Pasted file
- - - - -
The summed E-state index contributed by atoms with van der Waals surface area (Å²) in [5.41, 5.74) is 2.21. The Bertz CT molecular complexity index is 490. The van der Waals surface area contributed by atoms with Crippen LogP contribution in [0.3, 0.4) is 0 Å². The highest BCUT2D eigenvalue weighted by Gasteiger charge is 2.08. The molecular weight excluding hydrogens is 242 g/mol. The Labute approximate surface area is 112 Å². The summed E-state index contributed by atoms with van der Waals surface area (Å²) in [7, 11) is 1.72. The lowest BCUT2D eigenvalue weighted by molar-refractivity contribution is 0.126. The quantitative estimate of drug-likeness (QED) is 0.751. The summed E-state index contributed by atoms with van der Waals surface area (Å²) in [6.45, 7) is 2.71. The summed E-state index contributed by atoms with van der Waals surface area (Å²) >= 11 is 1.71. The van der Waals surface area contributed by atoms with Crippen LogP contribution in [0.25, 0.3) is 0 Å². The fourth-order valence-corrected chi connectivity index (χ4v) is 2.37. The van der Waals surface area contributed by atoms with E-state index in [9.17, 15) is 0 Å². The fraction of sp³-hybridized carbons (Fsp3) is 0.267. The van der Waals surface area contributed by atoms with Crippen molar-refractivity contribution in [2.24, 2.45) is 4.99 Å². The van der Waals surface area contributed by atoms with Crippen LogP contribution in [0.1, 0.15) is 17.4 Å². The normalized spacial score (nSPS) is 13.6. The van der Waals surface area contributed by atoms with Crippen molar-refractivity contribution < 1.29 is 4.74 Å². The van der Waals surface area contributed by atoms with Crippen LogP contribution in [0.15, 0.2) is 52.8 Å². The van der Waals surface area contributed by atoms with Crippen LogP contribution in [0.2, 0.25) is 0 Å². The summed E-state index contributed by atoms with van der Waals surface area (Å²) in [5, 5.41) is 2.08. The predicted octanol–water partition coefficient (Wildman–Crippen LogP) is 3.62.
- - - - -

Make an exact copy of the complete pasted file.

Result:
The summed E-state index contributed by atoms with van der Waals surface area (Å²) in [5.41, 5.74) is 2.21. The Bertz CT molecular complexity index is 490. The van der Waals surface area contributed by atoms with Crippen LogP contribution in [0.3, 0.4) is 0 Å². The highest BCUT2D eigenvalue weighted by Gasteiger charge is 2.08. The molecular weight excluding hydrogens is 242 g/mol. The Labute approximate surface area is 112 Å². The summed E-state index contributed by atoms with van der Waals surface area (Å²) in [7, 11) is 1.72. The lowest BCUT2D eigenvalue weighted by molar-refractivity contribution is 0.126. The quantitative estimate of drug-likeness (QED) is 0.751. The summed E-state index contributed by atoms with van der Waals surface area (Å²) in [6.45, 7) is 2.71. The summed E-state index contributed by atoms with van der Waals surface area (Å²) >= 11 is 1.71. The van der Waals surface area contributed by atoms with Crippen LogP contribution in [0.25, 0.3) is 0 Å². The fourth-order valence-corrected chi connectivity index (χ4v) is 2.37. The van der Waals surface area contributed by atoms with E-state index in [9.17, 15) is 0 Å². The fraction of sp³-hybridized carbons (Fsp3) is 0.267. The van der Waals surface area contributed by atoms with Crippen molar-refractivity contribution in [2.24, 2.45) is 4.99 Å². The van der Waals surface area contributed by atoms with Crippen LogP contribution in [0.1, 0.15) is 17.4 Å². The normalized spacial score (nSPS) is 13.6. The van der Waals surface area contributed by atoms with Crippen molar-refractivity contribution < 1.29 is 4.74 Å². The van der Waals surface area contributed by atoms with Crippen LogP contribution in [0.15, 0.2) is 52.8 Å². The van der Waals surface area contributed by atoms with Crippen LogP contribution in [0.2, 0.25) is 0 Å². The summed E-state index contributed by atoms with van der Waals surface area (Å²) in [5, 5.41) is 2.08. The predicted octanol–water partition coefficient (Wildman–Crippen LogP) is 3.62.